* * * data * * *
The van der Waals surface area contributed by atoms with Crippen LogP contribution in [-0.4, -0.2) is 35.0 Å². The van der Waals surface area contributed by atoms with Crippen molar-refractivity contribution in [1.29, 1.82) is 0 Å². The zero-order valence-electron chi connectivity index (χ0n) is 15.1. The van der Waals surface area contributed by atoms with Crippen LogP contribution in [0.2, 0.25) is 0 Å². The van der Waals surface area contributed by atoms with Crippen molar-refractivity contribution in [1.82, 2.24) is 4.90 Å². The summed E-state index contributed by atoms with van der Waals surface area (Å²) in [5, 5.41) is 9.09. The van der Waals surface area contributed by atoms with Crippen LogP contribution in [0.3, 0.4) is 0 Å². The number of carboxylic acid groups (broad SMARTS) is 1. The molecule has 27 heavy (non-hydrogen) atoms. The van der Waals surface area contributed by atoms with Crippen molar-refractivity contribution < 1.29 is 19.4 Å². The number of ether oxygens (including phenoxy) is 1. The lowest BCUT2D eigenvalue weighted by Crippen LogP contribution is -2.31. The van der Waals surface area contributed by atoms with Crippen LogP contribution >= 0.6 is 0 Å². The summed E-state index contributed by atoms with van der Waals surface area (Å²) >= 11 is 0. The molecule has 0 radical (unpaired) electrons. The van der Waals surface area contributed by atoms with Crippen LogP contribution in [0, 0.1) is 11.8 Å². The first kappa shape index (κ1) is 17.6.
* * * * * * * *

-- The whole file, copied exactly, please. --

The van der Waals surface area contributed by atoms with Crippen LogP contribution in [-0.4, -0.2) is 35.0 Å². The van der Waals surface area contributed by atoms with Crippen molar-refractivity contribution in [1.29, 1.82) is 0 Å². The zero-order valence-electron chi connectivity index (χ0n) is 15.1. The van der Waals surface area contributed by atoms with Crippen LogP contribution in [0.2, 0.25) is 0 Å². The van der Waals surface area contributed by atoms with Crippen molar-refractivity contribution in [1.82, 2.24) is 4.90 Å². The summed E-state index contributed by atoms with van der Waals surface area (Å²) in [5, 5.41) is 9.09. The van der Waals surface area contributed by atoms with Crippen LogP contribution in [0.3, 0.4) is 0 Å². The number of carboxylic acid groups (broad SMARTS) is 1. The molecule has 27 heavy (non-hydrogen) atoms. The van der Waals surface area contributed by atoms with Crippen molar-refractivity contribution < 1.29 is 19.4 Å². The number of ether oxygens (including phenoxy) is 1. The lowest BCUT2D eigenvalue weighted by Crippen LogP contribution is -2.31. The van der Waals surface area contributed by atoms with Crippen LogP contribution >= 0.6 is 0 Å². The summed E-state index contributed by atoms with van der Waals surface area (Å²) >= 11 is 0. The molecule has 0 radical (unpaired) electrons. The van der Waals surface area contributed by atoms with Crippen LogP contribution in [0, 0.1) is 11.8 Å². The first kappa shape index (κ1) is 17.6.